At the end of last year, during an overland journey through Pakistan, I walked through the Punjab, Pakistan's most fertile and populous province. Passing through a succession of sleepy farming villages, the impending elections seemed irrelevant. Today in these same villages, after the chaos following Benazir Bhutto's death, the election is apparent everywhere; not just in multicoloured posters but in heated debate, anger and despair. The government's popularity appears to have tumbled to an all-time low in the wake of President Musharraf's clumsy dismissal of the judiciary last November, suspicion over Bhutto's death, rising inflation, and accusations of electoral rigging.
But for many villagers in the Punjab, casting a vote has more to do with feudal allegiance than expressing a political opinion. Despite the fact that national polls suggest the two main opposition parties, the PPP and the Pakistan Muslim League (Nawaz) are set for a landslide victory, the ruling Pakistan Muslim League (Quaid-e-Azam) which was established to support Musharraf's regime, may hold enough feudal seats in the Punjab to prevent an outright opposition majority and force a coalition.
In the heart of the Punjab, feudal landowners are the also the political elite holding tenant-voters firmly in their grip. Half-hearted land reform in the 1950s failed to break their dominance. In the remote lush-green district of Patokki, 80 kilometres southwest of the provincial capital Lahore, I met a group of sharecroppers harvesting clover with sickles. They intend to vote for the local PML-Q candidate, who is also the biggest local landowner and their employer. "We're poor and he's rich, so of course we'll vote for him," they say with resignation. In the nearby village, posters of the candidate are plastered over every building. Everyone I meet voices unquestioning support for him. On the outskirts of the village, a group of gypsies sit in a scruffy tented camp surrounded by cows and donkeys. "We'll vote for the landlord," a man holding two small children tells me. "Otherwise we wouldn't be able to stay here." His family survives on about $20 (just over £10) a month earned by selling wooden toys. Like 30 per cent of Pakistan's population, they live in grinding poverty, malnourished and illiterate. Despite Pakistan's recent economic boom, the poor have lost out to spiralling inflation which has seen flour and sugar prices doubling over the past year, an appalling irony in Punjab's super-fertile lands.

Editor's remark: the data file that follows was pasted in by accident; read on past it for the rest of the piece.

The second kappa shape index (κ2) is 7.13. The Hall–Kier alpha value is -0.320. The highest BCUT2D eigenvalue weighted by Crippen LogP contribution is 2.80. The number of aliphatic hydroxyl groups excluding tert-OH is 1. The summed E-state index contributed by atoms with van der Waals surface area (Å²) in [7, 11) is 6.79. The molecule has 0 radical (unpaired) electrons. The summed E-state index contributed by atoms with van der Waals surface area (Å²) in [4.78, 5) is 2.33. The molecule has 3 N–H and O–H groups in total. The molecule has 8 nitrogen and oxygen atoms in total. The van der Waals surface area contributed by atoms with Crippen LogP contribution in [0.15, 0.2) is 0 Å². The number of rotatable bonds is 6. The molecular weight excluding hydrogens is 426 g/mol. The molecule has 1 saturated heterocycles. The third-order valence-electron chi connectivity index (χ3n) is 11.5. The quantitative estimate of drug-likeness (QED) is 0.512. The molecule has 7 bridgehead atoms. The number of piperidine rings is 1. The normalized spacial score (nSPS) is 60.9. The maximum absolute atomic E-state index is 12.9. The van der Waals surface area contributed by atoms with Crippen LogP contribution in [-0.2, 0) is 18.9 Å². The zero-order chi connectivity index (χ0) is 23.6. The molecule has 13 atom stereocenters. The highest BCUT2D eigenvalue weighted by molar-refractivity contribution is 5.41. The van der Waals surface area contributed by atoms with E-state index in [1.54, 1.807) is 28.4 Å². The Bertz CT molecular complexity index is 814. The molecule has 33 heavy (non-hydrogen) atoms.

So what does the ruling party stand for? In the town of Pattoki, the mayor, who is also a PML-Q party worker was full of hollow rhetoric; "Our number one priority is welfare of the poor ... after elections we'll have new schools and new teachers," he says. Unsurprisingly, he turns out to be a member of the local landowning family and a brother of the candidate. Surely this is feudalism? "No ... it's coincidence that landowners are politicians," he says breezily. "People love them and so they vote for them."
But is the main opposition, the PPP, any better? A minority party in the Punjab, it too relies on feudalism to pull in the votes. In Pattoki district, I came across a rare pocket of PPP supporters living in an area owned by a landlord from the PPP, who of course is the most popular local candidate. A sharecropper in a field hand-spreading fertilizer says his vote will go to this landlord, "because that's how we're all going to vote". A labourer cutting sugar cane in a nearby field earning just $40 a month tells me: "It's difficult to live, we exist hand-to-mouth, we can't save anything." But his expectations of change are high, as he quotes the PPP slogan: " 'Bread, Clothes and Houses' is what the People's Party stands for ... they support the poor people and prices of wheat, flour and oil are too high right now."
In the local PPP headquarters, I ask if such expectations can be met. "We'll empower the poor people," the candidate's brother tells me, repeating the same slogan. "Inflation is caused by the feudals," he continues, unconcerned by the fact that he's one of them. Indeed, the Bhuttos' power, and that of the PPP co-chairman, Benazir's widower Ali Zardari, who was previously jailed for corruption, springs from owning vast tracts of land in Sindh province. But the burning issue in this party headquarters is anger at Bhutto's death: "It wasn't the Taliban that killed Benazir, it was Musharraf. He murdered her... if he tries to steal the election the people will rise up."
Rigging is commonly regarded as inevitable and a violent backlash is possible. But in the Punjab, where half of Pakistan's 272 parliamentary seats will be contested, the feudals and the ruling PML-Q party may hold sway and force a coalition. The only certainty is that for villagers locked into appalling poverty and feudal obedience, without a change in their status, the result will make little difference.
Leo Docherty is the author of "Desert of Death: a Soldier's Journey from Iraq to Afghanistan", published by Faber